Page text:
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The most remarkable Bruce McLaren

It's 50 years since Kiwi Bruce McLaren became the youngest driver to win a Formula One grand prix.

For almost any given year, it's possible to go back in time to find great sporting moments well worth cele­brating that provide a pleasant diversion from the morbid tendency New Zealanders have for recalling tragic national or global events. Sadly, many of the former float past with little or no acknowledgement, although so many deserve to be relived - like the 1984 Los Angeles Olympic Games. It was their 25th anniversary in July this year, yet it was barely noted.

Those games remain New Zealand's most successful in history and will likely never be bettered. With eight gold, one silver medal and two bronze medals, the total of 11 ranked the Kiwi team a lofty eighth on the medal table (Australia counting just four golds). The kayakers hauled in four gold medals between them - three for Ian Ferguson alone - Mark Todd had the first of his back-to-back Olympic titles on Charisma in the three-day event, the coxless four of Shane O'Brien, Les O'Connell, Conrad Robertson and Keith Trask won rowing gold and sailors Russell Coutts (Finn class) and Rex Sellers and Chris Timms (Tornado class) also ­triumphed. Great days indeed.

Conversely, rugby union's moments in time are rightly hooked into zealously, as evidenced by this year's 50th anniversary of the memorable series between the All Blacks and the British and Irish Lions in 1959. Cricket also has a healthy habit of reliving its past when the opportunity arises, as it did in 2006 by bringing together surviving members involved in New Zealand's first test victory against the West Indies in 1956.

One of the most unheralded - yet most remarkable - achievements hit its 50th anniversary on December 12, 2009. Doubtless few Kiwis, other than genuine trainspotters, would associate the date with a breakthrough triumph by a Kiwi who now owns a place among the country's most extraordinary achievers in any endeavour - sporting or otherwise.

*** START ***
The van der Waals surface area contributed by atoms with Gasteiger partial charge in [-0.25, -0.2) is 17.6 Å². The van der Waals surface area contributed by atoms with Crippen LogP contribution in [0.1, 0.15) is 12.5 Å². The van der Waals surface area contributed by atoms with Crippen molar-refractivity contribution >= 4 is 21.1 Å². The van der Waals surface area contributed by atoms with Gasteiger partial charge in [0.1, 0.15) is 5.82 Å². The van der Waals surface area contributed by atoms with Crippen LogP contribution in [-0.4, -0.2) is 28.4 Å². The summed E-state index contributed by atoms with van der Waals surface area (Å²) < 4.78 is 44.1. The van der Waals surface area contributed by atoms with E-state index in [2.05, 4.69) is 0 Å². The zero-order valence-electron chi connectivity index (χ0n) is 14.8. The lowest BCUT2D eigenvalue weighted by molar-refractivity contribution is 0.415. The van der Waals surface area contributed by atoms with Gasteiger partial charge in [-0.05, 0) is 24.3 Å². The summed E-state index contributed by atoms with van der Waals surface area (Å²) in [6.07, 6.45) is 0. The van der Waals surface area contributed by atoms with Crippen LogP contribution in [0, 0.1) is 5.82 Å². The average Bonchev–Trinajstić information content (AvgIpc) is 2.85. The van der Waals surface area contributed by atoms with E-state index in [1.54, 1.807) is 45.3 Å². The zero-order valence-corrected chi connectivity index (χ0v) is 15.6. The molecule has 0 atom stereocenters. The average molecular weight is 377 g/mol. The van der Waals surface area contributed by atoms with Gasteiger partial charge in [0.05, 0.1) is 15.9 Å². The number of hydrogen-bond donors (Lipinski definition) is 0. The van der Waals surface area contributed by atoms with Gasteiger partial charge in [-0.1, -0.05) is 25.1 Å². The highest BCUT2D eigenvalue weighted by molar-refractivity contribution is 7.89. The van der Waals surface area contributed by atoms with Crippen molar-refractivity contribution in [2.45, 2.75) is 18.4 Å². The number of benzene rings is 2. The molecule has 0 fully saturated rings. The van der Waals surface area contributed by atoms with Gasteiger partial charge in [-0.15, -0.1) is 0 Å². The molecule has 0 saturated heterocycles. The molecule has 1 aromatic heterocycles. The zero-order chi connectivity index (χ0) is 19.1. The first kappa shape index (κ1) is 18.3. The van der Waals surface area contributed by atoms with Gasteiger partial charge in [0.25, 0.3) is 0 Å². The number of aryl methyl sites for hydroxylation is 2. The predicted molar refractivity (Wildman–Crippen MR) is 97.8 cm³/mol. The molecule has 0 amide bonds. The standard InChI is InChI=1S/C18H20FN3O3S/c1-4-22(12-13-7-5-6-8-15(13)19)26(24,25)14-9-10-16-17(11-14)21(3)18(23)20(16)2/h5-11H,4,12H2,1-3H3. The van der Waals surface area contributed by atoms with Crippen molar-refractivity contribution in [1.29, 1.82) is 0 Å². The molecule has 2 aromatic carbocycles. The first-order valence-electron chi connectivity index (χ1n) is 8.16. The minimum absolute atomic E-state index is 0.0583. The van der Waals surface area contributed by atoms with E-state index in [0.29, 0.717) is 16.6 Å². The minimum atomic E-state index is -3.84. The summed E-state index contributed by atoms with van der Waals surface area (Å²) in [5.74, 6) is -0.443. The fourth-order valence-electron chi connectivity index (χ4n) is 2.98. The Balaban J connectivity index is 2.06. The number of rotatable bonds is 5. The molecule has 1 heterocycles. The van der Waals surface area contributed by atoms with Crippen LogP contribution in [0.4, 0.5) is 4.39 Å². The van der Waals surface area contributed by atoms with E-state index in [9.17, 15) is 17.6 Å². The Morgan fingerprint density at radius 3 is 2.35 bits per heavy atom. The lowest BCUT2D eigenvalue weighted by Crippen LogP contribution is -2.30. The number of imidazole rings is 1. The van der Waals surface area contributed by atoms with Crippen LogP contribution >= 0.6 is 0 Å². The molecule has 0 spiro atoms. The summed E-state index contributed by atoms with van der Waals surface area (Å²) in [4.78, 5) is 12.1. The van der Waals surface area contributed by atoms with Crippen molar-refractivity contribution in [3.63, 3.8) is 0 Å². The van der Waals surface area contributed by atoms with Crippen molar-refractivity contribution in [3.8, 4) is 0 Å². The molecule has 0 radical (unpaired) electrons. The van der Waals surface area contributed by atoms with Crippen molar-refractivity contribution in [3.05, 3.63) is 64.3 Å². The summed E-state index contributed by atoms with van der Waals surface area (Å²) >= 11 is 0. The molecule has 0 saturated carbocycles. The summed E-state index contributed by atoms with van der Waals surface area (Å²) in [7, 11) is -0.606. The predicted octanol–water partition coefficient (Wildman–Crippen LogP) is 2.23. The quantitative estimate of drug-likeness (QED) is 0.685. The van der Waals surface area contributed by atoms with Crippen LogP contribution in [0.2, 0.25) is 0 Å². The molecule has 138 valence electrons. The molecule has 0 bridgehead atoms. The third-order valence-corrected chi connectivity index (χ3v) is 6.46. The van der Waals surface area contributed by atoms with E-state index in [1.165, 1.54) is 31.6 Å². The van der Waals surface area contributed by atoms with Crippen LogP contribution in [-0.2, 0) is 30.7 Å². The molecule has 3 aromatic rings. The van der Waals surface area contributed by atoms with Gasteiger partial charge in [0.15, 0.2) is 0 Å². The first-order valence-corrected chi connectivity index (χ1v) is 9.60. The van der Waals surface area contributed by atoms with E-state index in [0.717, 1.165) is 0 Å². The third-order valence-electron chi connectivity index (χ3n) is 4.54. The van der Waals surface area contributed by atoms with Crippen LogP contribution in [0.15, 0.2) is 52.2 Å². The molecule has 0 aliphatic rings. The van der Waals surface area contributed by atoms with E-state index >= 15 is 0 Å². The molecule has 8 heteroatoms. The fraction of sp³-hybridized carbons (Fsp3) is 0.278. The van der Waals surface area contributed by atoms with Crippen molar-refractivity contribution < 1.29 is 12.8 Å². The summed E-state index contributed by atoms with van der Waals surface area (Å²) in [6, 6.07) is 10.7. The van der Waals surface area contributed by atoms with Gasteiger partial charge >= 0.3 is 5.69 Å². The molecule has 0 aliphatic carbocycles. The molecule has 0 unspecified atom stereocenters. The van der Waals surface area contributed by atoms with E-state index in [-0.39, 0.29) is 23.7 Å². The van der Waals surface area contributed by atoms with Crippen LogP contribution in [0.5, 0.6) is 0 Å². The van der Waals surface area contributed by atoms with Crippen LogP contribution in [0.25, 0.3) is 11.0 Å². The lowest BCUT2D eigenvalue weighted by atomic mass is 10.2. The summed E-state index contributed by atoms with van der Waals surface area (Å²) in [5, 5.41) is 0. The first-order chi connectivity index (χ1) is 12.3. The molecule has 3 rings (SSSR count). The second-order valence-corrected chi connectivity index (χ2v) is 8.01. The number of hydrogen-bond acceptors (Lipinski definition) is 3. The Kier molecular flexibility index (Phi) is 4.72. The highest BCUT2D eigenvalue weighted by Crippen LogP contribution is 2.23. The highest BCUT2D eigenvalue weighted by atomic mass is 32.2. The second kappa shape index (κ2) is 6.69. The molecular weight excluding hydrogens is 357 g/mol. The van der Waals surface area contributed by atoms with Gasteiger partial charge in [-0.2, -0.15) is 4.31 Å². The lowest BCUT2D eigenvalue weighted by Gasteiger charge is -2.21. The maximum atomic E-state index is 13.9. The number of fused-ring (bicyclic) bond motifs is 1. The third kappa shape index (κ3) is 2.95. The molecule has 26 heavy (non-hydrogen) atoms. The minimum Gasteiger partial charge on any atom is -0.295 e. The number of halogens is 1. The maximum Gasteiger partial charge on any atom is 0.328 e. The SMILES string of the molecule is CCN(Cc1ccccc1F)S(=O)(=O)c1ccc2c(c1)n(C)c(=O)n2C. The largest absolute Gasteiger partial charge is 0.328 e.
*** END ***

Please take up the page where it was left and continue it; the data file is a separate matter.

The man in question is Bruce McLaren, who was everything it was possible to be in motor racing - a quality driver in both Formula One and sports cars, a designer par excellence, an engineer, an inventor and a team owner. In short he was a phenomenal human being, all the more so because he overcame Perthes disease to excel in his field. His credentials were established at the United States Grand Prix at Sebring, Florida, on that December day in 1959.

McLaren was driving for Cooper then, doing his usual job as the team's No 2 driver and staying behind the great Jack Brab­ham, but two laps from the end Brab­ham's Cooper Climax started spluttering and he waved McLaren through to his maiden victory. That day McLaren became the youngest driver to win a Formula One grand prix, a record that stood until Spaniard Fernando Alonso bettered it in 2003 (and German Sebastian Vettel lowered it again this year).

McLaren was killed while testing at Goodwood on June 2, 1970. His name continues to prosper through McLaren Racing, second only to Ferrari as the longest-­surviving team in the Formula One ­mix. His is a name that should always be lauded and his life one that should always be remembered.